Relations between factors observed preoperatively were analysed by Spearman’s rank correlation coefficient. The modified Rankin score was related positively to age; variables related negatively included NAA/Cho, HDS-R, gait score, and incontinence. NAA/Cr and NAA/Cho ratios related negatively to the modified Rankin score. Correlations between HDS-R, gait score, urinary incontinence, and modified Rankin score were also significant.

Multiple regression analysis of preoperative variables for predicting outcome at one month

We analysed correlations of preoperative variables including age, sex, interval from admission to shunting, NAA/Cr, NAA/Cho, Cho/Cr, mIns/Cr, HDS-R, gait score, incontinence, and modified Rankin score with outcome. Variables most predictive of outcome were NAA/Cr ratio (p = 0.0001), modified Rankin score (p = 0.0157), and gait score (p = 0.0143). Considering all three together, predictive value, sensitivity, and specificity for an excellent outcome after shunting were 95.2%, 100%, and 87.5%, respectively. The results suggest that higher values for NAA/Cr ratio, gait score, and modified Rankin score predict better outcomes one month after shunting. The multiple correlation coefficient after adjustment of degrees of freedom was 0.7629. AID analysis suggested that the NAA/Cr ratio correlated highly with patient outcome at one month after ventriculo-peritoneal shunting. In predicting the outcome of a patient, an NAA/Cr ratio of at least 1.4 would suggest an excellent outcome, with predictive value, sensitivity, and specificity of 90.5%, 92.3%, and 87.5%, respectively.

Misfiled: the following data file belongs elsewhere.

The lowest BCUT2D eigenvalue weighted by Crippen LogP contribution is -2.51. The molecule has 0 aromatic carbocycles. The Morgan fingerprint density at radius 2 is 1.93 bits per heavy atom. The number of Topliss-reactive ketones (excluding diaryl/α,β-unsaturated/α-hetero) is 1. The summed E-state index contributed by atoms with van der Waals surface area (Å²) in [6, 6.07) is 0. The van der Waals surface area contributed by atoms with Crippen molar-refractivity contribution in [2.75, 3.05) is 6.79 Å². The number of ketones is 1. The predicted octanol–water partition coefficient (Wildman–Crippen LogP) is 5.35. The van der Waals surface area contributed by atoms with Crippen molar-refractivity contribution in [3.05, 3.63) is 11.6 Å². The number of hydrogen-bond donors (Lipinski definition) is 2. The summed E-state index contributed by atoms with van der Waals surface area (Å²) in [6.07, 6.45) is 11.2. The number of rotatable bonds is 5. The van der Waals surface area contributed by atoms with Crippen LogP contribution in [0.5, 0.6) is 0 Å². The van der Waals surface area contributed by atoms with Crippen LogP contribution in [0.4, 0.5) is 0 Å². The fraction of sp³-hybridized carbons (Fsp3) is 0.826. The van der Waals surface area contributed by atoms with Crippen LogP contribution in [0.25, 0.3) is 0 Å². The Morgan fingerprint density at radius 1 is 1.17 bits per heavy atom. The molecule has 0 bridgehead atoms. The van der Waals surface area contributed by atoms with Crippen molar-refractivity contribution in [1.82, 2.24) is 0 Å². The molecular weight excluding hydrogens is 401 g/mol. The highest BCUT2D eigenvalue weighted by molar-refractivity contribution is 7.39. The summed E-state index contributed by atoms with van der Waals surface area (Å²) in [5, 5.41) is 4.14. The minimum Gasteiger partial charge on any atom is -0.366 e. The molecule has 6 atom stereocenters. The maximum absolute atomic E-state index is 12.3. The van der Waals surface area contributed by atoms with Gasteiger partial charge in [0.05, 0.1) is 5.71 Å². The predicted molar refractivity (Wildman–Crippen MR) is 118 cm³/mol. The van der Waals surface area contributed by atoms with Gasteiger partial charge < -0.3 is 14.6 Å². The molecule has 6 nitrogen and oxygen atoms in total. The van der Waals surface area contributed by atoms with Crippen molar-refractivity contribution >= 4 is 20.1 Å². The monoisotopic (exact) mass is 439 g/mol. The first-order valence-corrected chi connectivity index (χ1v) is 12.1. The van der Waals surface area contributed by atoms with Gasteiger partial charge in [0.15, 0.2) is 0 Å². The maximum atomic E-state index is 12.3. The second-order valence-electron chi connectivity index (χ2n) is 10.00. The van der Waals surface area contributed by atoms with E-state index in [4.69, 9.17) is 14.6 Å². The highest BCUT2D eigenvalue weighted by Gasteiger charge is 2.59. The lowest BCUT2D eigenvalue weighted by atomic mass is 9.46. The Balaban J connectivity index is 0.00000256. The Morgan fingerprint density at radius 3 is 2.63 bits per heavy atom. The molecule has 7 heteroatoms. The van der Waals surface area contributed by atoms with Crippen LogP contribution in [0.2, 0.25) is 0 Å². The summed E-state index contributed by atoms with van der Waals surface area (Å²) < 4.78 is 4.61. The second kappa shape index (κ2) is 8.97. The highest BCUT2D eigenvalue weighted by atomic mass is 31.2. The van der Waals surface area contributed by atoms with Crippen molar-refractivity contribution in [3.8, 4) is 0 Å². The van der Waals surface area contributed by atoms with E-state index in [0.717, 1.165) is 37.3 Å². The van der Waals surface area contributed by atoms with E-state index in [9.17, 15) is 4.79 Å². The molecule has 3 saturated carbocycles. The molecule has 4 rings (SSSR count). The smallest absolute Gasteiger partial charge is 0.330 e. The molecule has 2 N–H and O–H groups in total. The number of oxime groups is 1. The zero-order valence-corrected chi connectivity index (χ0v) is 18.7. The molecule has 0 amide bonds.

Multiple regression analysis of preoperative variables in predicting outcome at one year

According to the AIC method, the best preoperative predictor was the NAA/Cho ratio. The multiple correlation coefficient with adjusted degree of freedom was 0.3739 (p<0.0032). Predictive value, sensitivity, and specificity calculated from the receiver operating characteristic (ROC) curve were 89.5%, 90.0%, and 88.9%, respectively. AID analysis suggested that the NAA/Cho ratio correlated closely with the outcome of patients one year after ventriculo-peritoneal shunting. When predicting that the outcome of a patient with an NAA/Cho ratio of ⩾1.6 would be excellent, the predictive value, sensitivity, and specificity of NAA/Cho were 84.2%, 70.0%, and 100%.

DISCUSSION